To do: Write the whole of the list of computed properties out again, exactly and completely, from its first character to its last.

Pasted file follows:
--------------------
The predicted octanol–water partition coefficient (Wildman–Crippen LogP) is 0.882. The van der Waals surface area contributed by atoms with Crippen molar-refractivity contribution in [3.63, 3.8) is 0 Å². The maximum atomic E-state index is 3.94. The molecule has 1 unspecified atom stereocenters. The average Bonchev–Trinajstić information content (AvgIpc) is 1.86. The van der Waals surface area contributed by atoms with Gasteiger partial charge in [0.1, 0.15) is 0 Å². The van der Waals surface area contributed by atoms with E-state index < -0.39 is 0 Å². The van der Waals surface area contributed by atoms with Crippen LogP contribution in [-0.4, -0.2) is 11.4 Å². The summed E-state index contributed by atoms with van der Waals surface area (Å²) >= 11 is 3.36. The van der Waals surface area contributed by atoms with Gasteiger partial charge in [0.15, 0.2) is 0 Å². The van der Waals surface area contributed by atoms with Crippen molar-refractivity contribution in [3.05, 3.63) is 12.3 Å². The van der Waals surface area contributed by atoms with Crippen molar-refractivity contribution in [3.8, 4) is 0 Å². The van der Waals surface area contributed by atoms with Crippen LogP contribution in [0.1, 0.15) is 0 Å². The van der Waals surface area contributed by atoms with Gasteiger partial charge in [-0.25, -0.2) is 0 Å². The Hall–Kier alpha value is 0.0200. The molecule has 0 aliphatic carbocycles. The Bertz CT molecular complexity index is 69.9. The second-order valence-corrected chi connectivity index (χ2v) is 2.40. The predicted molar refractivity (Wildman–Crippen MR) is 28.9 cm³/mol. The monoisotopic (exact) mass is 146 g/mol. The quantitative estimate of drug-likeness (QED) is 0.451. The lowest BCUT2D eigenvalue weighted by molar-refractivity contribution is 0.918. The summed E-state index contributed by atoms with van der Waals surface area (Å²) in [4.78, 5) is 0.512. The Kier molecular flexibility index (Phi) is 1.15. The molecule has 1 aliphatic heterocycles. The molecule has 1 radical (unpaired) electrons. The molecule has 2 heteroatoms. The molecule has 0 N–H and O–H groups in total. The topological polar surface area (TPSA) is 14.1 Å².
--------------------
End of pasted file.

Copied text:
The predicted octanol–water partition coefficient (Wildman–Crippen LogP) is 0.882. The van der Waals surface area contributed by atoms with Crippen molar-refractivity contribution in [3.63, 3.8) is 0 Å². The maximum atomic E-state index is 3.94. The molecule has 1 unspecified atom stereocenters. The average Bonchev–Trinajstić information content (AvgIpc) is 1.86. The van der Waals surface area contributed by atoms with Gasteiger partial charge in [0.1, 0.15) is 0 Å². The van der Waals surface area contributed by atoms with E-state index < -0.39 is 0 Å². The van der Waals surface area contributed by atoms with Crippen LogP contribution in [-0.4, -0.2) is 11.4 Å². The summed E-state index contributed by atoms with van der Waals surface area (Å²) >= 11 is 3.36. The van der Waals surface area contributed by atoms with Gasteiger partial charge in [0.15, 0.2) is 0 Å². The van der Waals surface area contributed by atoms with Crippen molar-refractivity contribution in [3.05, 3.63) is 12.3 Å². The van der Waals surface area contributed by atoms with Crippen molar-refractivity contribution in [3.8, 4) is 0 Å². The van der Waals surface area contributed by atoms with Crippen LogP contribution in [0.1, 0.15) is 0 Å². The van der Waals surface area contributed by atoms with Gasteiger partial charge in [-0.25, -0.2) is 0 Å². The Hall–Kier alpha value is 0.0200. The molecule has 0 aliphatic carbocycles. The Bertz CT molecular complexity index is 69.9. The second-order valence-corrected chi connectivity index (χ2v) is 2.40. The predicted molar refractivity (Wildman–Crippen MR) is 28.9 cm³/mol. The monoisotopic (exact) mass is 146 g/mol. The quantitative estimate of drug-likeness (QED) is 0.451. The lowest BCUT2D eigenvalue weighted by molar-refractivity contribution is 0.918. The summed E-state index contributed by atoms with van der Waals surface area (Å²) in [4.78, 5) is 0.512. The Kier molecular flexibility index (Phi) is 1.15. The molecule has 1 aliphatic heterocycles. The molecule has 1 radical (unpaired) electrons. The molecule has 2 heteroatoms. The molecule has 0 N–H and O–H groups in total. The topological polar surface area (TPSA) is 14.1 Å².